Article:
Phillies trounce Marlins to stay in first place

Phillies trounce Marlins to stay in first place

MIAMI -- Charlie Manuel marveled at some of the hard-hit balls Monday at Sun Life Stadium.

Phillies right fielder Jayson Werth hit an opposite-field home run in the second inning in their 11-4 victory over the Florida Marlins, which helped Philadelphia maintain its one-game lead over the Atlanta Braves in the National League East. Carlos Ruiz crushed a two-run home run to left field in the fourth. Chase Utley and Greg Dobbs each hit solo homers, and Marlins right fielder Mike Stanton crushed a double to center field in the eighth inning.

"You know what was good about that?" Manuel said. "I got to see it."

Somebody joked that Manuel nearly missed it. Shane Victorino's bat flew into the visitors' dugout when he struck out swinging in the fourth inning.

Manuel got out of the way, but barely.

"Nah, I had that bat all the way," he insisted. "I did. I started to try to catch it, really. I had it. I had it. I saw it. The old man can still move every now and then."

It was one of the few moments when Manuel's heart might have been beating faster than normal. The Phillies built an early 4-0 lead, thanks to homers from Werth, Utley and Ruiz in the first four innings. The Phillies scored three runs in the fifth and three more runs in the sixth to take a 10-0 lead.

The Phillies' offense sucked the life out of Sun Life.

OK, not really. The ballpark did not have a pennant-race feel Monday, and it will not Tuesday or Wednesday, either. The Marlins announced 20,616 tickets sold, but far fewer showed up.

Conversations could be heard throughout the park.

"We're used to playing with 45,000 people," Werth said. "Here we had [4,000]? It's tough to play in an atmosphere like that sometimes. Yeah, it was good to get out to that early lead. But at the same time, you can't just let all the air out of the tires and relax, because this game is crazy. Anything can happen."

Phillies right-hander Joe Blanton knows about playing baseball in front of small crowds in football stadiums. He played for the Oakland A's from 2004-08 before they traded him to the Phillies.

"It's not uncommon for me," he said.

The lack of electricity in the park did not bother him. He allowed five hits, one run and two walks and struck out six innings to improve to 7-6 with a 5.00 ERA. Blanton is 4-1 with a 3.50 ERA (29 earned runs in 74 2/3 innings) in 12 starts since the All-Star break. He went 3-5 with a 6.41 ERA (57 earned runs in 80 innings) in 13 starts before the break.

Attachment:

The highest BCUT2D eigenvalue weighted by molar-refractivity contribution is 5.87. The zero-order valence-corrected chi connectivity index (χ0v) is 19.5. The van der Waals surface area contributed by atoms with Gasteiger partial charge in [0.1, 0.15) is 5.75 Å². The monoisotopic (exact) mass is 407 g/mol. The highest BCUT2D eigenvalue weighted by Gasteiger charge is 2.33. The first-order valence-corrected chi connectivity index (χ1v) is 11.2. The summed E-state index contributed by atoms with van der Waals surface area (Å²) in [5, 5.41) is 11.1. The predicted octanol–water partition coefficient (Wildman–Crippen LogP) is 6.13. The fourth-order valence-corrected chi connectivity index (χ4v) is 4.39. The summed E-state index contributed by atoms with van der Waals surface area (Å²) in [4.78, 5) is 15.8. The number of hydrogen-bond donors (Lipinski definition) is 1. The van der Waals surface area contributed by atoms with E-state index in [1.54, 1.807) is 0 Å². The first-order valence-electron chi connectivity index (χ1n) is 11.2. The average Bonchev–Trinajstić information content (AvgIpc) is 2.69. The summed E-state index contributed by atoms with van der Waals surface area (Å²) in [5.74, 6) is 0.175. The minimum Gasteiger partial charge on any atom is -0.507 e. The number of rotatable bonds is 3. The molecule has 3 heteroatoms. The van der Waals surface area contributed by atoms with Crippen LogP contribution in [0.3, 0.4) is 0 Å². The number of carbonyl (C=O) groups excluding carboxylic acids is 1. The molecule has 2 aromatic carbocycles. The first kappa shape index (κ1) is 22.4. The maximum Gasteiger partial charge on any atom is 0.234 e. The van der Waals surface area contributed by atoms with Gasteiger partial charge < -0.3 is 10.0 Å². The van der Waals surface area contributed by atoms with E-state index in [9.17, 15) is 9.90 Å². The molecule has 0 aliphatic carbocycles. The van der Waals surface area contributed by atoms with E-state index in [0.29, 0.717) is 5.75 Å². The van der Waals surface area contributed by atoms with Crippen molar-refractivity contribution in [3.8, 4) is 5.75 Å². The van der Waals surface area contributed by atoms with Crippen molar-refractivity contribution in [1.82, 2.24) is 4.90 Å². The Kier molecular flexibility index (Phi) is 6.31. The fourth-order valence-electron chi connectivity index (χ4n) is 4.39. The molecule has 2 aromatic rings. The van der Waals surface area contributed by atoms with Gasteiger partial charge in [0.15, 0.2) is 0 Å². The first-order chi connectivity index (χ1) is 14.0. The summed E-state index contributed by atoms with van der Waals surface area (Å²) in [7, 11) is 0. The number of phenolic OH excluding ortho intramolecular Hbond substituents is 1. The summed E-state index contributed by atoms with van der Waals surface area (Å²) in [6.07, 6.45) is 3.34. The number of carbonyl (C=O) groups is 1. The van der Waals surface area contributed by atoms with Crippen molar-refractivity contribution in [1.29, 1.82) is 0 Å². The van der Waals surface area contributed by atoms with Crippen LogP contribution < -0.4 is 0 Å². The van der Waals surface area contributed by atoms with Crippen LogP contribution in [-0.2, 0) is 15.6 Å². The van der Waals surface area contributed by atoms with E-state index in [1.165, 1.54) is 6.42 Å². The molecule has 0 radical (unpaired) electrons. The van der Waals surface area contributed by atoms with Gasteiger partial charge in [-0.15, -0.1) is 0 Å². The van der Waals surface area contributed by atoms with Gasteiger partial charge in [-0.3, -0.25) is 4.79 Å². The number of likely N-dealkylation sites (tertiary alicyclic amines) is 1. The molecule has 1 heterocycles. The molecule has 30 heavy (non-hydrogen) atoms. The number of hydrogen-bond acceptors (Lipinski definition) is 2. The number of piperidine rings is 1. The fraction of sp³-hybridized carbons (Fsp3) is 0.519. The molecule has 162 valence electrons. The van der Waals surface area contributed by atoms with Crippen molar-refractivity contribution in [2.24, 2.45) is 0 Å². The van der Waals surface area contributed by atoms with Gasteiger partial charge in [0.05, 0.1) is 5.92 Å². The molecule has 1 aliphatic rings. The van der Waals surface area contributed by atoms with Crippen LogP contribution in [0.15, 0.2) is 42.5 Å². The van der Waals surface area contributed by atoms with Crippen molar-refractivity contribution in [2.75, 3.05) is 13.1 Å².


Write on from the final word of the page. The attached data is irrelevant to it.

"My changeup really helped me," Blanton said. "It really pulled me through."

Nothing helped Marlins left-hander Andrew Miller, who allowed seven runs in four innings last week against the Phillies at Citizens Bank Park. He allowed nine hits, seven runs (five earned), three walks and three home runs in five innings Monday.

"Good lineup, but ultimately, I didn't make enough good pitches tonight," Miller said. "I felt good. It's kind of a similar story to the other night, I felt like they certainly didn't miss any mistakes. They're a good-hitting team. I made far too many [mistakes]."

Miller (1-2) shouldn't feel too bad. Since the Los Angeles Dodgers shut out the Phillies at Dodger Stadium on Aug. 30, 3-0, the Phils have hit .295 and averaged six runs per game.

Ruiz went 3-for-4 with four RBIs. He has hit .343 (48-for-140) with 10 doubles, one triple, five home runs and 34 RBIs in 44 games since July 26. Werth went 2-for-4 with two RBIs. Victorino and Wilson Valdez, playing again in place of injured shortstop Jimmy Rollins, also had two hits.

"It gives you a lot of wiggle room," Blanton said of the run support. "It gives you an opportunity to be really, really aggressive out there."

The Phillies have proven they can hit Miller. They will try to prove they can hit Marlins right-hander Adalberto Mendez on Tuesday. He threw six shutout innings against them last week at Citizens Bank Park.

Todd Zolecki is a reporter for This story was not subject to the approval of Major League Baseball or its clubs.